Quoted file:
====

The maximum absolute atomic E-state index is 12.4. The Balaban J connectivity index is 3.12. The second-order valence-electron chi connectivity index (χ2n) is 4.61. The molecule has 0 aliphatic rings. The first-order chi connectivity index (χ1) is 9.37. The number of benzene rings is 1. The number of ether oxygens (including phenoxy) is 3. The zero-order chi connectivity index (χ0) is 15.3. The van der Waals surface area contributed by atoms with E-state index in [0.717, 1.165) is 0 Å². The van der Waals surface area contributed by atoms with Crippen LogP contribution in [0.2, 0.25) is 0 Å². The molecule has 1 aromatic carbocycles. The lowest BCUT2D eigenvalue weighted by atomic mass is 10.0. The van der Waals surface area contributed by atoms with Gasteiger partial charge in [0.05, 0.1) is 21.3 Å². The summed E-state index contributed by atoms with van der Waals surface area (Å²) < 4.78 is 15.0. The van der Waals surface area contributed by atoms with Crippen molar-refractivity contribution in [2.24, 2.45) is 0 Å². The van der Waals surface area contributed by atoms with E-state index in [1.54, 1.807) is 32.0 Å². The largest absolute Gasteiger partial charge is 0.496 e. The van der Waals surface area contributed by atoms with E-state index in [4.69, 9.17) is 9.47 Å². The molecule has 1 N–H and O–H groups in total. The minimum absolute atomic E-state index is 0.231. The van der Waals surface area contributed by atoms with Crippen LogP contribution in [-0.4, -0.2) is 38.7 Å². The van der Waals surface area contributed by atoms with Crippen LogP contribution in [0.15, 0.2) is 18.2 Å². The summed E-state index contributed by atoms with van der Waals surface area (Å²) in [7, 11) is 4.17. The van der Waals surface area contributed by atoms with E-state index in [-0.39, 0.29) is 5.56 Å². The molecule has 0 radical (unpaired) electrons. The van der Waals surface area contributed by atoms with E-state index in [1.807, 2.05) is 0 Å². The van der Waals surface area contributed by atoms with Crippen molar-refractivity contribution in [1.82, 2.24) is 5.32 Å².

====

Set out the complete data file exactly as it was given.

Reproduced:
The maximum absolute atomic E-state index is 12.4. The Balaban J connectivity index is 3.12. The second-order valence-electron chi connectivity index (χ2n) is 4.61. The molecule has 0 aliphatic rings. The first-order chi connectivity index (χ1) is 9.37. The number of benzene rings is 1. The number of ether oxygens (including phenoxy) is 3. The zero-order chi connectivity index (χ0) is 15.3. The van der Waals surface area contributed by atoms with E-state index in [0.717, 1.165) is 0 Å². The van der Waals surface area contributed by atoms with Crippen LogP contribution in [0.2, 0.25) is 0 Å². The molecule has 1 aromatic carbocycles. The lowest BCUT2D eigenvalue weighted by atomic mass is 10.0. The van der Waals surface area contributed by atoms with Gasteiger partial charge in [0.05, 0.1) is 21.3 Å². The summed E-state index contributed by atoms with van der Waals surface area (Å²) < 4.78 is 15.0. The van der Waals surface area contributed by atoms with Crippen molar-refractivity contribution in [2.24, 2.45) is 0 Å². The van der Waals surface area contributed by atoms with E-state index in [1.54, 1.807) is 32.0 Å². The largest absolute Gasteiger partial charge is 0.496 e. The van der Waals surface area contributed by atoms with E-state index in [4.69, 9.17) is 9.47 Å². The molecule has 1 N–H and O–H groups in total. The minimum absolute atomic E-state index is 0.231. The van der Waals surface area contributed by atoms with Crippen LogP contribution in [-0.4, -0.2) is 38.7 Å². The van der Waals surface area contributed by atoms with Crippen LogP contribution in [0.15, 0.2) is 18.2 Å². The summed E-state index contributed by atoms with van der Waals surface area (Å²) in [7, 11) is 4.17. The van der Waals surface area contributed by atoms with E-state index in [-0.39, 0.29) is 5.56 Å². The molecule has 0 radical (unpaired) electrons. The van der Waals surface area contributed by atoms with E-state index in [1.807, 2.05) is 0 Å². The van der Waals surface area contributed by atoms with Crippen molar-refractivity contribution in [1.82, 2.24) is 5.32 Å².